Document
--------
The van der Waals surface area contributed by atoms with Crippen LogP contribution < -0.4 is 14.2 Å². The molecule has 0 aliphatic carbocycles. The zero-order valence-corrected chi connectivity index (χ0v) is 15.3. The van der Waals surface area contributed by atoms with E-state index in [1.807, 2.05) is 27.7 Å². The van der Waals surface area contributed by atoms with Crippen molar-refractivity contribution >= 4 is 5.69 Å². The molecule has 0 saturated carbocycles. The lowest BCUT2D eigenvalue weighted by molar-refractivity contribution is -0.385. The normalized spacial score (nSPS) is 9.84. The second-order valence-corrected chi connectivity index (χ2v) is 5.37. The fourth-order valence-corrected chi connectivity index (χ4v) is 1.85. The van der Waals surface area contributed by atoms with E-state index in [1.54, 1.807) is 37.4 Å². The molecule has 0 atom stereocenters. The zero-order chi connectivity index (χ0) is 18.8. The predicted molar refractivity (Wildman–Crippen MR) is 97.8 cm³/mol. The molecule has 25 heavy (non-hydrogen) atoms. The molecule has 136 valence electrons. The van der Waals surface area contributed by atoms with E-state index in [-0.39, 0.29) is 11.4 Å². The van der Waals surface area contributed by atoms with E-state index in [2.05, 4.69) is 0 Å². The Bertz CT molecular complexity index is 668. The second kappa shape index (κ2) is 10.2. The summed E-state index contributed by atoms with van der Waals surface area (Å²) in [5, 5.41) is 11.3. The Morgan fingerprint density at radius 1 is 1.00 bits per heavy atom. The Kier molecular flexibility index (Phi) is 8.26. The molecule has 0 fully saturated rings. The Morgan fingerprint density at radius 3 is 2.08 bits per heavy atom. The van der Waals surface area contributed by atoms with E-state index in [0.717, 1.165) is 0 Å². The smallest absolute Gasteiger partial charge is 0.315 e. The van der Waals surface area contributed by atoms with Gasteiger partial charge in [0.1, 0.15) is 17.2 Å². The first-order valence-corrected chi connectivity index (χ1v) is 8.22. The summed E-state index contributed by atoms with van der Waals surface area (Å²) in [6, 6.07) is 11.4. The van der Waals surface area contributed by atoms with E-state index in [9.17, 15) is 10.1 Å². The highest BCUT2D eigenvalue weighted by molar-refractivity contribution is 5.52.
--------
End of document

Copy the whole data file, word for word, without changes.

The van der Waals surface area contributed by atoms with Crippen LogP contribution < -0.4 is 14.2 Å². The molecule has 0 aliphatic carbocycles. The zero-order valence-corrected chi connectivity index (χ0v) is 15.3. The van der Waals surface area contributed by atoms with E-state index in [1.807, 2.05) is 27.7 Å². The van der Waals surface area contributed by atoms with Crippen molar-refractivity contribution >= 4 is 5.69 Å². The molecule has 0 saturated carbocycles. The lowest BCUT2D eigenvalue weighted by molar-refractivity contribution is -0.385. The normalized spacial score (nSPS) is 9.84. The second-order valence-corrected chi connectivity index (χ2v) is 5.37. The fourth-order valence-corrected chi connectivity index (χ4v) is 1.85. The van der Waals surface area contributed by atoms with E-state index in [1.54, 1.807) is 37.4 Å². The molecule has 0 atom stereocenters. The zero-order chi connectivity index (χ0) is 18.8. The predicted molar refractivity (Wildman–Crippen MR) is 97.8 cm³/mol. The molecule has 25 heavy (non-hydrogen) atoms. The molecule has 136 valence electrons. The van der Waals surface area contributed by atoms with E-state index in [-0.39, 0.29) is 11.4 Å². The van der Waals surface area contributed by atoms with E-state index in [2.05, 4.69) is 0 Å². The Bertz CT molecular complexity index is 668. The second kappa shape index (κ2) is 10.2. The summed E-state index contributed by atoms with van der Waals surface area (Å²) in [5, 5.41) is 11.3. The Morgan fingerprint density at radius 1 is 1.00 bits per heavy atom. The Kier molecular flexibility index (Phi) is 8.26. The molecule has 0 fully saturated rings. The Morgan fingerprint density at radius 3 is 2.08 bits per heavy atom. The van der Waals surface area contributed by atoms with E-state index in [0.717, 1.165) is 0 Å². The smallest absolute Gasteiger partial charge is 0.315 e. The van der Waals surface area contributed by atoms with Gasteiger partial charge in [0.1, 0.15) is 17.2 Å². The first-order valence-corrected chi connectivity index (χ1v) is 8.22. The summed E-state index contributed by atoms with van der Waals surface area (Å²) in [6, 6.07) is 11.4. The van der Waals surface area contributed by atoms with E-state index in [9.17, 15) is 10.1 Å². The highest BCUT2D eigenvalue weighted by molar-refractivity contribution is 5.52.